Advocacy represents the highest level of customer involvement achievable; interaction with suppliers on an individual and emotional level well past the typical functional, passive relationship between supplier and customer; and having them proactively and voluntarily convey their experiences to friends, relatives and colleagues. Active advocates are fully committed, with an emotional connection well beyond the typical relationship of customer and supplier. They are the customers with the highest level of involvement–active, vocal and proud. These are the crème de la crème: the people who “live” the brands that they regularly use. Their lifestyle often mirrors that offered by the brand, and they are active in talking about their experiences.

What are the specific benefits to sales, marketing, and customer service associated with understanding and leveraging customer advocacy behavior? There are several, and all are vital:

• It helps companies identify how emerging trends, image, service performance and reputation relative to competitors, problems and complaints; response to new product or service ideas; and even rumors and back-fence Internet gossip can affect customer behavior.

• It is a means to understand and address the strength of the customer franchise and how this will differ by segment within the base.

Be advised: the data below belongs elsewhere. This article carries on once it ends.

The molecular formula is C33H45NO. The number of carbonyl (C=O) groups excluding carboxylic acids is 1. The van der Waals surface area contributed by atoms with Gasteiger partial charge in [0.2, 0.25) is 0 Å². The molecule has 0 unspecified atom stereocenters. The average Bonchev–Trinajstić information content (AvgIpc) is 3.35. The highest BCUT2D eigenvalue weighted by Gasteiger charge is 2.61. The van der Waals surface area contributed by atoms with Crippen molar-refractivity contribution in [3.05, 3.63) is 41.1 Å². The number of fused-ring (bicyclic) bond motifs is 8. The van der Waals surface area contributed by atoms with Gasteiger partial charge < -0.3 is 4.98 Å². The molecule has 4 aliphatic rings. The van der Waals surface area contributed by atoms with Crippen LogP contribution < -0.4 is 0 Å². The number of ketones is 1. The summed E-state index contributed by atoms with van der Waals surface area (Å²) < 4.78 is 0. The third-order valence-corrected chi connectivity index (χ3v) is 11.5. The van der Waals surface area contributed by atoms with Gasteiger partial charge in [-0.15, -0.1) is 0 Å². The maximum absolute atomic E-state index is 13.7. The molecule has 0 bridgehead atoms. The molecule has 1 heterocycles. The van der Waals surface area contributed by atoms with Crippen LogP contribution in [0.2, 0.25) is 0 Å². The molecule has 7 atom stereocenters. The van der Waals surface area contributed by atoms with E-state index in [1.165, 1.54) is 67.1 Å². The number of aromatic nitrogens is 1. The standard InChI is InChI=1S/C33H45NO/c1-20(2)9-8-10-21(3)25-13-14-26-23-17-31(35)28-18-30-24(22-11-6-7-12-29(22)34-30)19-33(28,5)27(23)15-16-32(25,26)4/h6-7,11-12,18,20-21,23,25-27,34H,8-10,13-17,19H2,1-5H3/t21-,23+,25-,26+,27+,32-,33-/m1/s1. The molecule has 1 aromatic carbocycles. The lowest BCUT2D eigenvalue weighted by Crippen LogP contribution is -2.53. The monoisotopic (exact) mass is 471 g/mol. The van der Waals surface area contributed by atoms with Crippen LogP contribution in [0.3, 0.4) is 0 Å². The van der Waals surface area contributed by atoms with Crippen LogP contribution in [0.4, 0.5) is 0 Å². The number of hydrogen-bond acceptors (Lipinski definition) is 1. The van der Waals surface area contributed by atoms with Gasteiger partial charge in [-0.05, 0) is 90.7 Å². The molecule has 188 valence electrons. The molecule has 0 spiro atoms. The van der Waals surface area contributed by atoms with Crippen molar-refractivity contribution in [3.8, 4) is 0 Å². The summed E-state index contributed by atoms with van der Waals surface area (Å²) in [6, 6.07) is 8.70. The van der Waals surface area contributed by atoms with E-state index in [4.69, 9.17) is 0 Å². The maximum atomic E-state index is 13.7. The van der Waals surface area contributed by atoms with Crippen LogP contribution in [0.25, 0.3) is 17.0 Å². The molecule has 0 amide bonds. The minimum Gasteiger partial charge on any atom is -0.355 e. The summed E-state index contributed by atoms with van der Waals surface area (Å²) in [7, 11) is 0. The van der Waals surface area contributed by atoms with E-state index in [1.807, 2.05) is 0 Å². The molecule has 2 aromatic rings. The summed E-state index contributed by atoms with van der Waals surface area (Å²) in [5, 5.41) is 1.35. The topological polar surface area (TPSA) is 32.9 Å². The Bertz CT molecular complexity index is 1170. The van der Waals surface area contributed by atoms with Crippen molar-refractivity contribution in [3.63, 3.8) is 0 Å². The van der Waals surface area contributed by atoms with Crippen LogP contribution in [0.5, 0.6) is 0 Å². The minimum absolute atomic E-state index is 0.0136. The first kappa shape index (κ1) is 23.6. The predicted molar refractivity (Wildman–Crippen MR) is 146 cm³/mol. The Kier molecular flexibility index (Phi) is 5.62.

• It helps companies determine the amount of momentum behind the franchise and if competitors are undermining it.

• It identifies exactly why and how these perceptions have developed so that companies can act, both tactically and strategically.

Beyond operational, marketing, and communication impact, the direct financial return for creating active advocates is both real and substantial. Studies in many industries have found that, compared to customers who were highly satisfied or even highly likely to recommend (as those who promote this metric as the single number that can be used to understand the drivers of growth), those who are true brand advocates have used products or services more recently, more frequently and at higher purchase levels than customers with high satisfaction and high likelihood to recommend.

Further, significant changes in level of monetization, most notably share of spend, can be identified at each level of advocacy, i.e. as the level of engagement and bonding rises from passive and indifferent to real advocacy, share of spend dramatically increases. Every organization would benefit from optimizing customer advocacy behavior.

Now, how can advocacy behavior be measured? A CX measurement framework needs to address both emotional and functional/tangible aspects of value, Stand-alone metrics such as CES and NPS share multiple challenging characteristics, the principal one of which is granular actionability in all experience processes that leverage downstream customer action. At the top of the list for CES is that it is focused on service delivery. NPS (among many issues) is an aggregated score, and can never get down to the individual customer level. I’d submit, as I’ve been doing for a decade, that there is a straightforward advocacy behavior metric which has none of these impediments:

Michael Lowenstein, PhD CMC
Michael Lowenstein, PhD CMC, specializes in customer and employee experience research/strategy consulting, and brand, customer, and employee commitment and advocacy behavior research, consulting, and training. He has authored seven stakeholder-centric strategy books and 400+ articles, white papers and blogs. In 2018, he was named to CustomerThink's Hall of Fame.